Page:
Six Ways To Be A Non-Anxious Presence As A Church Leader

When you walk in the room, do you raise the anxiety temperature, or lower it? Mature leaders learn how to be a calming presence.

We live in an anxious era. For most of my forty-plus years in pastoral ministry I was taught how to bring change and innovation to a church that was apathetic. Today, the problem is often the opposite. It seems like no one is apathetic, but everyone is way too stressed. This often includes the pastor.

Check out these six helpful ideas from John Finkelde about how to be a non-anxious presence in your congregation and your life.

Karl Vaters

My wife, Dianne is one of the calmest people I’ve ever met my entire life. Regardless of what’s going on inside her heart, in her mind, and her life and her family and her friends and the church. She has this calming presence whenever she walks into a room.

During my 30 years of pastoring, I would come home after a difficult day and say, “I’m done. I’m cooked. I’m out of here.” She would just calmly say, “Well, you might be finished, but I’m not. The Lord’s called me into our role here so take a chill pill, John.” Back in the day we used to say chillax. Calm down. Relax.

Today we talk about being a non-anxious presence amongst the people we lead. Let me give you six ways to become a non-anxious presence as a church leader.

1. Walk With Jesus

I have two questions for you.

  • What’s your place?
  • What’s your time?

Where and when do you connect with Jesus?

These are questions I ask when I’m preaching about walking with Christ. Do you have a place? Do you have a time?

My time is in the morning, and I have two places. My current place is walking and praying then sitting in a cafe with a coffee while meditating on and memorizing a verse.

My other place is my favorite chair in my home office where I sit with the Lord and the Scriptures.

I don’t think you can be a non-anxious presence amongst the people of God unless you have a current, vibrant walk with Jesus.

2. Forty-eight-hour Processing

Give yourself at least two full days of processing time when you face a big challenge or crisis.

Whenever a crisis hits me, whether it be a financial challenge or a leader going rogue, I give myself forty eight hours to process it. I allow myself to overthink it and to even have a sleepless night. I give myself two days to wrestle with the various options of best-case scenarios and worst case scenarios.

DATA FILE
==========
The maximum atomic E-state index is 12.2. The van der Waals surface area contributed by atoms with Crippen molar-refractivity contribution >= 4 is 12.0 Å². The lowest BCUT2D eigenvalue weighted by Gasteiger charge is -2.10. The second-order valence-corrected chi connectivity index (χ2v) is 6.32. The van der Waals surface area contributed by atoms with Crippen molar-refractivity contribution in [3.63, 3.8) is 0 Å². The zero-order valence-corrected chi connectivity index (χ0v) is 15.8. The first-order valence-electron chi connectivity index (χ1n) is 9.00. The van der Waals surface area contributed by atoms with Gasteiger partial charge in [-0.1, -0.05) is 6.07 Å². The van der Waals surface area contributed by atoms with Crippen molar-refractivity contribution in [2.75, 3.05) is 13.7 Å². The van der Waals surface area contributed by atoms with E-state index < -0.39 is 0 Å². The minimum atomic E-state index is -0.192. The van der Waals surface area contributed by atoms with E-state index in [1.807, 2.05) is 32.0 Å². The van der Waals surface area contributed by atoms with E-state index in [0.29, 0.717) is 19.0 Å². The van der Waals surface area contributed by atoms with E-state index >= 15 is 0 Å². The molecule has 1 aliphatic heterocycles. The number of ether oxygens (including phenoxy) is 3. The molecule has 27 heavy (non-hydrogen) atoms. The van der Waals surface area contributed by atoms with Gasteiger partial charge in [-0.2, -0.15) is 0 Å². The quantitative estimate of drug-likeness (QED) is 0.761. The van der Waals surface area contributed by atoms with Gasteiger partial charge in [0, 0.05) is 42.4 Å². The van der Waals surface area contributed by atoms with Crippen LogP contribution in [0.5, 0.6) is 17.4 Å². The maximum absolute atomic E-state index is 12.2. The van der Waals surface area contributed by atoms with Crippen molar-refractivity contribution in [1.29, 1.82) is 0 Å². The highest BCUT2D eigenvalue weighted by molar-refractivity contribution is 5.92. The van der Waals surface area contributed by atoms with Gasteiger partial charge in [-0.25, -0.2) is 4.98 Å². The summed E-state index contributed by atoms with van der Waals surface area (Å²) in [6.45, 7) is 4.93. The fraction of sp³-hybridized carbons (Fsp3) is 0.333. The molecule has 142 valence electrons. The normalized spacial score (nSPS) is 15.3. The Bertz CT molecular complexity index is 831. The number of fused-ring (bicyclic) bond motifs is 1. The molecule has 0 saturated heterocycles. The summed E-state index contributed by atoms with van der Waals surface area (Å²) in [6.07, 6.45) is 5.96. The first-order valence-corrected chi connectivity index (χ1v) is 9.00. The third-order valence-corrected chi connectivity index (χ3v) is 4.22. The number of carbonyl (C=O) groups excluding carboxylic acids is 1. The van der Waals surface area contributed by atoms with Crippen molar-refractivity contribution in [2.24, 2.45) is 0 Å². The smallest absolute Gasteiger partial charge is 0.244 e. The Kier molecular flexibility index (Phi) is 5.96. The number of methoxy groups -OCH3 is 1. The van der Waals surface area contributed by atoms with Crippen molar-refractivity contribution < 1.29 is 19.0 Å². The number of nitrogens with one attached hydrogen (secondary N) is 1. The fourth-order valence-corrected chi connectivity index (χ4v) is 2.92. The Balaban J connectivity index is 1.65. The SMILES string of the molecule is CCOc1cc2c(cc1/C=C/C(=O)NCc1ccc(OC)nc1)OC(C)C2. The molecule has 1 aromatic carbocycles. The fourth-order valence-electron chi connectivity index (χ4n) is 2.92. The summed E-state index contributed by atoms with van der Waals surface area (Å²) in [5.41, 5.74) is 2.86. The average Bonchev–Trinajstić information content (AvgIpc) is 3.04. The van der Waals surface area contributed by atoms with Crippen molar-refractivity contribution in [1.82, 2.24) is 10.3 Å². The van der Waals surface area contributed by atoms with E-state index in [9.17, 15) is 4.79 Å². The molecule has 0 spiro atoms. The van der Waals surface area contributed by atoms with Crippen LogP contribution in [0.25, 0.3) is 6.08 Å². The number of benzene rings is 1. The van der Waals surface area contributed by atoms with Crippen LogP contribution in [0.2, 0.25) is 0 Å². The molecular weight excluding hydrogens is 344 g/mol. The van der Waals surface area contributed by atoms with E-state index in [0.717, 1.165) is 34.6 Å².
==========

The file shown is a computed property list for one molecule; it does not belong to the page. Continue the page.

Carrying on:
• What’s the worst thing that can happen?
  • What’s the best thing that could happen?

After two days I reach for the faith lever and pray, “Lord, I’m moving to a deliberate place of trust and faith in you.” This is how I give myself the necessary time to wrestle my heart and mind into a place of faith and trusting Christ. Then peace of mind begins to settle.

You may not work this way, but this process has worked for me over the years.

3. Reach Out To A Friend

You don’t want to be vulnerable with everybody. If you overshare with too many people you will create anxiety within your church and friendship circle.

But we all need to be vulnerable with family and friends you can trust. We need a place to be real. That can be with your spouse, a close friend, or a confidante.

Recently I shared transparently with a couple of friends about a significant challenge I was facing. After these meetings I felt two things: lighter and clearer.

Here are questions you can ask these special people in your life:

  • What would you advise me to do?
  • Where am I getting this right?
  • Where am I getting this wrong? 

This process can turn anxiety into rest.

4. Bible Meditation And Memorization

As a young Christian, I had a Navigators Bible memory verse pack that helped me hide the Word of God in my heart. Meditating on and remembering God’s Word shifts me from a highly anxious mindset to being a non-anxious presence for others.

With this practice I slow down my reading, meditate on a verse or two, and commit it to memory. It’s good to slow down and stop at a phrase, reading it over and over. Then checking back in on it during the day.

This practice shifts your mindset from worry to peace.

I talked about Dianne being such a calm person. I think her peace demeanour often stems from her being a Bible person. Every morning over breakfast she has a Bible and a notebook and she’s reading and meditating.

I occasionally ask her, “What’s the Lord saying today? What’s the scripture of the day?”

5. Get A Coach

Getting a coach can help you grow your capacity.

At various times of my journey, I have utilized coaches for personal development and growth. These people have come into my world and asked probing questions. They’ve challenged me and helped me to expand my heart, soul, and mind.

As a church leader, you can become less anxious and calmer by growing your capacity through a coach. They can help you cultivate emotional intelligence which is primarily being aware of your emotions and the emotions of people around you.

Ministry coaches help you develop coping skills and leadership savvy.

6. Forgive And Release

We need to learn how to forgive and release those who have hurt us.

Some seasons are filled with pain as we suffer betrayal, experience unmet expectations, and deal with unloving people. Life does have pain, whether you’re a church leader or a believer following Jesus.

I used to be very unforgiving and bitter as a teenager. When I came to Christ, I discovered Jesus has forgiven me for all my sins. And there were a lot. This gave me a foundation to forgive others.

I had received forgiveness. Now I had to learn to forgive others and discard bitterness as an option.

While you may never recover a broken relationship you can decide to forgive and release the one who has hurt you. It will make you a calmer and non-anxious presence amongst your church.

(Photo by Erik F. Brandsborg Flickr)


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